The effects of stopping exercise: Part one

What happens to individuals who exercise regularly and miss a workout?

Many people know the benefits to exercising regularly and know exercise does a body good, but what happens to individuals who exercise regularly and miss a workout? It’s interesting to consider the thought of how quickly your body begins to lose all the benefits once achieved by exercising regularly.

Here’s the low down on physiological changes associated with falling off the exercise wagon. Within the first couple of weeks there will be a detraining effect on the cardiovascular system causing noticeable changes to the individual. Small daily demands on breathing such as chasing the dog, walking up a flight of stairs, or walking with a bag of groceries become more difficult than they once were. After only two weeks there is a decrease in the VO2 max which is the maximum amount your body can intake oxygen which makes the body more efficient in daily life since oxygen is very important to living. In a study of time shows after four weeks, VO2 max can drop by 7 percent in the first 21 days, and a four week study showed a decrease in VO2 max by 21 percent in individuals.

Cardiovascular changes are important for the strength of the heart but what happens to the brain?

Without the increased blood flow to the brain from regular exercise , there is a change in the hippocampus of the brain which has an effect on emotion and memory. The emotional benefits to exercise is important to the positive daily functions of most people, so when exercise is ceased, it will give an individual the opposite effect possibly causing some levels of depression in a person who regularly exercised.

This does not include the effects exercise has on the aging of the brain. Exercise keeps the brain younger by increasing important hormones and blood flow. A recent study showed the decline in the brain systems when exercise is not regularly performed which could show an increase in aging of the brain. Although this research has been performed, there does need to more research done in the area of stopping exercising on the aging portion of the brain.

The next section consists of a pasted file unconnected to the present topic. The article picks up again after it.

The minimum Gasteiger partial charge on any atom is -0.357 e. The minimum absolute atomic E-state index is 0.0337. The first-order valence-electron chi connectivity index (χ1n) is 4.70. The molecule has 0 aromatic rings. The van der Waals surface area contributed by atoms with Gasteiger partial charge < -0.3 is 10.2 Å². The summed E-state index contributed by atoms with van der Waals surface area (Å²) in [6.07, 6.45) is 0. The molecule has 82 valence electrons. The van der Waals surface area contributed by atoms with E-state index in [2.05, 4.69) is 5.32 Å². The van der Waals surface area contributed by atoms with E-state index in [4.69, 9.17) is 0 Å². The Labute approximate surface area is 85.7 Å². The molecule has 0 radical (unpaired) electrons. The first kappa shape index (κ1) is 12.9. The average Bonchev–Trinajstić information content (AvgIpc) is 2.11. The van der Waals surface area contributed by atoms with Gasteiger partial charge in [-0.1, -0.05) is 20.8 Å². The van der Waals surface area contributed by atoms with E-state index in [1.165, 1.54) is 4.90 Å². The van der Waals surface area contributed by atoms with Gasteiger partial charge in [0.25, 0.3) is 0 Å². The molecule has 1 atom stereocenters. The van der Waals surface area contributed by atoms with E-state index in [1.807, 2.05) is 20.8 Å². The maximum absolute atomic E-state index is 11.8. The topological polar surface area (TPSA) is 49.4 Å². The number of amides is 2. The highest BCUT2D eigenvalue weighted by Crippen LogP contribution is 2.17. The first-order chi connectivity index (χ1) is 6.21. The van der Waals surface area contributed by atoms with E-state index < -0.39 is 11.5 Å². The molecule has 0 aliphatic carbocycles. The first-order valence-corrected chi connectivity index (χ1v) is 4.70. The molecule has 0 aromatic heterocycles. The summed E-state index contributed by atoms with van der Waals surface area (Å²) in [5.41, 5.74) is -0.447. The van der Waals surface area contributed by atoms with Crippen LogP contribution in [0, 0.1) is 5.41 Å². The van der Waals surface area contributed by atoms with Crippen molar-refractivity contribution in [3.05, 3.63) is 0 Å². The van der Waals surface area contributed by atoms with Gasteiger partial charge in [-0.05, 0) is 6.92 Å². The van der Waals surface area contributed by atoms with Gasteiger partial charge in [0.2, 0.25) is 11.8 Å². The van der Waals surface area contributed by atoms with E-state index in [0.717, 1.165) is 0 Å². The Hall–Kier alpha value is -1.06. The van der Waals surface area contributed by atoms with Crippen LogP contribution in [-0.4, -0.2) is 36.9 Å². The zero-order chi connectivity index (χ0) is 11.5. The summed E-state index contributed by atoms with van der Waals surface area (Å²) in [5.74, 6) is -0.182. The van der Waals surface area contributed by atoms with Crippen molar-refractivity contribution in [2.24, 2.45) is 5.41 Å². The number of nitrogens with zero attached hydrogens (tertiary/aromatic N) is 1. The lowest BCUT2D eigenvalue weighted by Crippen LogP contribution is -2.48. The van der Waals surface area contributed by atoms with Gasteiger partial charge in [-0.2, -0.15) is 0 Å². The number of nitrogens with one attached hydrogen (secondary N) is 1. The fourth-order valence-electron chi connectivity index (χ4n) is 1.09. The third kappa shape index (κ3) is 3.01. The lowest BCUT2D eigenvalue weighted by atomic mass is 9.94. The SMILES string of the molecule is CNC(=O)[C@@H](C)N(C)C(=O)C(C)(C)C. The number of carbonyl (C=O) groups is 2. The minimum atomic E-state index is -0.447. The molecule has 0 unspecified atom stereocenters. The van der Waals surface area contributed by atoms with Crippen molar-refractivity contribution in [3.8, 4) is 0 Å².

Stopping exercise affects the cardiovascular system and the brain, but what about the body’s vitals?

It is widely written how exercise decreases blood pressure and the benefits of lower blood pressure on the population experiencing elevated blood pressure. High blood pressure can be a sign of heart disease and can cause many serious health issues.

In a study comparing blood pressure responses after 6 months of exercise training to two weeks of detraining found exercise training lowers blood pressure, while blood pressure increases and goes back to pre-training levels. Another study conducted found the effects of stopping exercise for two weeks reduced blood pressure benefits gained from a high intensity interval training of two weeks.

Michigan State University Extension’s Health and Nutrition Institute has many programs to help individuals continue exercise programs. Experts from MSU Extension make it possible to bring communities together and to educate citizens on a healthy lifestyle for a positive behavior change.

Part two

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